you have a hinge which is basically just a pin in a hole and it’s moving in one
direction and now if at some point the motion reverses it doesn’t happen
instantaneously because there’s some give in the hinge. This also causes wear
and requires lubricant and that is why compliant mechanisms have better
performance than their traditional counterparts. This one though is my favorite.
That is is one of my favorites too. It’s just so pleasing, right? Ahhh, that sound is so satisfying. This actually, believe it or not was inspired when we
were doing things at the microscopic level, where we’re building compliant
mechanisms on chips. We had to be able to make these
compliant mechanisms out of silicon, which is as brittle as glass.
-mm hmm And if you’re trying to make something like this out of glass, right? it’s it’s crazy
hard but that also means once we figured out the design we could make it in a
material even like PLA which is also you know not the ideal compliant mechanism
material. So you can get on our website and get the material… and get the files to
make this yourself I’ll put a link in the description ya- that also has a nice
feel and I snap to it has a really nice snap I like when it comes out, it’s like
‘gunk’ you know like there’s something about that that’s really it’s very
pleasing. So these things actually move? oh yeah, yeah yeah
-I need to see this okay all right we’ll do it were those etched on there?
– yeah those are etched and so just using the same process as used to make computer chips. So another advantage of compliant mechanisms is that they can be made with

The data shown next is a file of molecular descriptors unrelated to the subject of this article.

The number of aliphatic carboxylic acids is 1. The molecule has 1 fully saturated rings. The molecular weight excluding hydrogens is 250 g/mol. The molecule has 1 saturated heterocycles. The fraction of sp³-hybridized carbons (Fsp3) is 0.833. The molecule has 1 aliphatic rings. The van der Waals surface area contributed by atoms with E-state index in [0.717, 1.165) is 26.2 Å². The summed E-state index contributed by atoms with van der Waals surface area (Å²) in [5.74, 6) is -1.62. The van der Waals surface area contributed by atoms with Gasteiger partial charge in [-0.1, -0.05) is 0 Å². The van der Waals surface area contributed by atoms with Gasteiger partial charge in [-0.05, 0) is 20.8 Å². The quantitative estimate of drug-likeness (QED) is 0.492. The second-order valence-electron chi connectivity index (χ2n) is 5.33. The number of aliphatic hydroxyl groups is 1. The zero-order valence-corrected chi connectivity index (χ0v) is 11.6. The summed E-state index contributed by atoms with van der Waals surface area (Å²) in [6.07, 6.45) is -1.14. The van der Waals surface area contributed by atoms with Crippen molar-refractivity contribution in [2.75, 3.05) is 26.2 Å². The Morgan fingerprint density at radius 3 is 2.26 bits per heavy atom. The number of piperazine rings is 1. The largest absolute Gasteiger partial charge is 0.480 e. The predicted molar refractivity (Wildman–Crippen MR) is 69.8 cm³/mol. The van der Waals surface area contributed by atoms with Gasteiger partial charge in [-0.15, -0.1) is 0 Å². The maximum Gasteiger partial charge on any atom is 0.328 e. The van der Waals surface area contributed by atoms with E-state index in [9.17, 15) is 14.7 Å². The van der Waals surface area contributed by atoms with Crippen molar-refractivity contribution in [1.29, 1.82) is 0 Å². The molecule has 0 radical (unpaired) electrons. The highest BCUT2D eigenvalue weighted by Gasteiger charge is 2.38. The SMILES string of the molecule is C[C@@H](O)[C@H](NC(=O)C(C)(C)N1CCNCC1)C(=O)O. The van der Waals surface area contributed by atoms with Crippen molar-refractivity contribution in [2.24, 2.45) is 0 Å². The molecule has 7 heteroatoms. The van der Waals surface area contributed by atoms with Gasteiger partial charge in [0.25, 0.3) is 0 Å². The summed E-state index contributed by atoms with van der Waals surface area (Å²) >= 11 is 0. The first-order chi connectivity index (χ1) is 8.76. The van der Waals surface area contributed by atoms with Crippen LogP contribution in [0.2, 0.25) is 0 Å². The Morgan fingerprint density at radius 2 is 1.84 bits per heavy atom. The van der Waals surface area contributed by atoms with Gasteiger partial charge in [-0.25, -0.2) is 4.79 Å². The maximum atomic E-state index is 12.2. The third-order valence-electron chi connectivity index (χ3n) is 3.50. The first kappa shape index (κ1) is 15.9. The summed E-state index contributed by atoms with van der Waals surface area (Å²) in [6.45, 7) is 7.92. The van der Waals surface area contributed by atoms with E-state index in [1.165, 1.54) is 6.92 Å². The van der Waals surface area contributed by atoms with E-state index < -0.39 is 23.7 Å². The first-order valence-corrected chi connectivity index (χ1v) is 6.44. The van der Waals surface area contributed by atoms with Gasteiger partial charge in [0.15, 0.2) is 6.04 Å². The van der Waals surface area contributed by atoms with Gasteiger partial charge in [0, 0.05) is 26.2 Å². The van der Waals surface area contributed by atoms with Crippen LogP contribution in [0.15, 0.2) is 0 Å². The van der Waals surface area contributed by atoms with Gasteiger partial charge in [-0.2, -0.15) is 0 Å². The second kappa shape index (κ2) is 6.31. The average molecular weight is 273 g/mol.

significantly smaller proportions because they take advantage of
production processes like photo-lithography And we have motion that we
want at the microscopic level -that’s brilliant. Plus since they simplify design
compliant mechanisms are much more portable meaning lightweight which makes
them perfect for space applications. This here is something we did with NASA
making a hinge that could replace bearings for say deploying solar panels.
This is titanium, 3d printed titanium but what’s freaky about it is you get that motion
which people expect but there’s a piece of titanium that can bend plus
minus 90 degrees, 180 degree deflection that is solid titanium. –
That is one piece of titanium that is 3d printed There’s no alloy, nothing to make it flexible.
-yep, this is yeah and even freakier than this is this guy right there. So that looks
like a crazy beast but every part in there has a purpose. All these flexible
beams here are the two inputs and again we did
this with NASA for a thruster application where you can put a thruster right there
and now with our two motor inputs we can direct that thruster in any direction.